result = a ;

For server or PC applications, this effect can be neglected. For embedded devices, on the other hand, the instrumentation overhead can lead to challenges, as hardware resources are often very tightly calculated for cost reasons. Here, care must be taken to use a code coverage analyzer with a comparatively low instrumentation overhead, otherwise the counters will quickly exceed the limits of the available memory. This is especially true when very demanding test coverage levels such as MC/DC are required. Special analyzers optimized for embedded systems, such as Testwell CTC++ from Verifysoft Technology, are the right choice.

Partial instrumentation 

If the code coverage tool has a too high instrumentation overhead, this hurdle can be circumvented in RAM with partial instrumentation. With partial instrumentation, only small sections of the program under test are instrumented and tested. The test is repeated one after the other with all program parts, and the resulting data is combined to form an overall picture. This allows to determine the test coverage for the complete program.

Another possible solution for measuring code coverage on small targets is to limit the size of the counters. Normally, code coverage tools work with 32-bit counters. These counters can be reduced to 16 or 8 bits. However, caution should be exercised here, because under certain circumstances the counters can then overflow. The data obtained must therefore be interpreted with great care. In extreme cases, the counters can also be lowered to single bits. This bit coverage (provided by Testwell CTC++) can be useful, for example, if it is not relevant how often a program section has been run through.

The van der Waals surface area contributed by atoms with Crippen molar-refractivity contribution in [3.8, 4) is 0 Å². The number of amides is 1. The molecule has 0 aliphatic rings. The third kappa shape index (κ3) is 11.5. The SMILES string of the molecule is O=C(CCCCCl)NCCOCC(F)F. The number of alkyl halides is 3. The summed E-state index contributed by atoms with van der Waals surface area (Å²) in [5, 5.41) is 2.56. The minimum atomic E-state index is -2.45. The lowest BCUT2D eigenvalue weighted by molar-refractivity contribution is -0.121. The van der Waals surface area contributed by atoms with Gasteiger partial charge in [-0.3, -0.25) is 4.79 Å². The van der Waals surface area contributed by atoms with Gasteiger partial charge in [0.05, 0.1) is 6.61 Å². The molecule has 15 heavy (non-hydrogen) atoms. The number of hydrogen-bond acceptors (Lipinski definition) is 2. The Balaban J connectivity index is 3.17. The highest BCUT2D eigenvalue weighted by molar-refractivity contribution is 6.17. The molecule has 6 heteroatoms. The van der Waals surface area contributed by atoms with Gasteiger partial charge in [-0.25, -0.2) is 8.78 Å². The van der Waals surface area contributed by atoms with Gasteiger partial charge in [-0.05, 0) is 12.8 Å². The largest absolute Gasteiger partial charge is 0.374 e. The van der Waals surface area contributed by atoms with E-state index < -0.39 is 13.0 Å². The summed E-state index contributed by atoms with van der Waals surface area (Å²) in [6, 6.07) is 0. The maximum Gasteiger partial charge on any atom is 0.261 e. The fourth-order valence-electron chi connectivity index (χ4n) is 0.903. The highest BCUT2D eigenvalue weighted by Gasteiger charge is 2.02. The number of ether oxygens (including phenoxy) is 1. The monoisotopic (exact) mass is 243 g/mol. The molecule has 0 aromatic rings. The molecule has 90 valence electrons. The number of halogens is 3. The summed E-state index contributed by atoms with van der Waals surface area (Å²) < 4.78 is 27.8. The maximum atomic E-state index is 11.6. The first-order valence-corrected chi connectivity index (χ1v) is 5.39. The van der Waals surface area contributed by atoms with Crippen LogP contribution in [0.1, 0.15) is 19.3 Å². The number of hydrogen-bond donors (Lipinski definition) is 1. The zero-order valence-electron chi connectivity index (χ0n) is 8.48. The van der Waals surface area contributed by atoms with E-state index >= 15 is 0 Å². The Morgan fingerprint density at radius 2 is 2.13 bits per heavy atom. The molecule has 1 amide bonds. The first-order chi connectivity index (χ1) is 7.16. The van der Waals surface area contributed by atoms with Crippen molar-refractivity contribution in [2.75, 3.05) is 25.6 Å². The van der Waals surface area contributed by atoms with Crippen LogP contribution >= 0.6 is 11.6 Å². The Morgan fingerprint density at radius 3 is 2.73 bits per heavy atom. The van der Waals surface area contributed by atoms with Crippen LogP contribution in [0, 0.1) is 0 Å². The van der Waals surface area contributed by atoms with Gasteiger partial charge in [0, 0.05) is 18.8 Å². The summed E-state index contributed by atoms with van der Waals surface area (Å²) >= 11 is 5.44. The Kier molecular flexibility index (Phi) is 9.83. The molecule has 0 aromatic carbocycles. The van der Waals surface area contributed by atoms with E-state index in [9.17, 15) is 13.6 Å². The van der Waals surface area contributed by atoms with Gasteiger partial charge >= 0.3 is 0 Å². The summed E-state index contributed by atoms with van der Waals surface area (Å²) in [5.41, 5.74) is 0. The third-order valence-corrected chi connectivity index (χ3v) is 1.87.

Unfortunately, the additional space required in ROM can hardly be limited. A small library is required to capture the code coverage, which is responsible, among other things, for transmitting the counter readings to a host.

Not to be forgotten: in addition to the memory, instrumentation also places a load on the processor in the target. As a result, it can happen that a defined timing is no longer adhered to. Especially if the CPU is already working close to the limit, faulty processes can occur. Bus communication is particularly susceptible to this. Here, the tester should carefully monitor the process and carefully check the results. However, powerful code coverage tools can keep instrumentation memory requirements and runtime behavior changes relatively low.


Safety and security play an important role in the long-term success of IoT initiatives. In addition to applications for industry, IoT programs for the private sector must also be developed and tested in such a way that the risks for users and manufacturers are manageable. While MC/DC coverage is mandatory for safety-critical applications in cars and aircraft, at least branch coverage should be standard in all other areas. Currently, only a few standards require proof of test coverage for software that is not safety-critical, but it is only a matter of time and market penetration before standardization bodies and industry associations increase requirements beyond safety-critical applications. Better tests are also in the interest of the manufacturers themselves, since faulty products cause high follow-up costs and can significantly damage the company’s reputation. Customers in the embedded sector will hardly want to accept the “banana software” known from the PC, which only matures after delivery.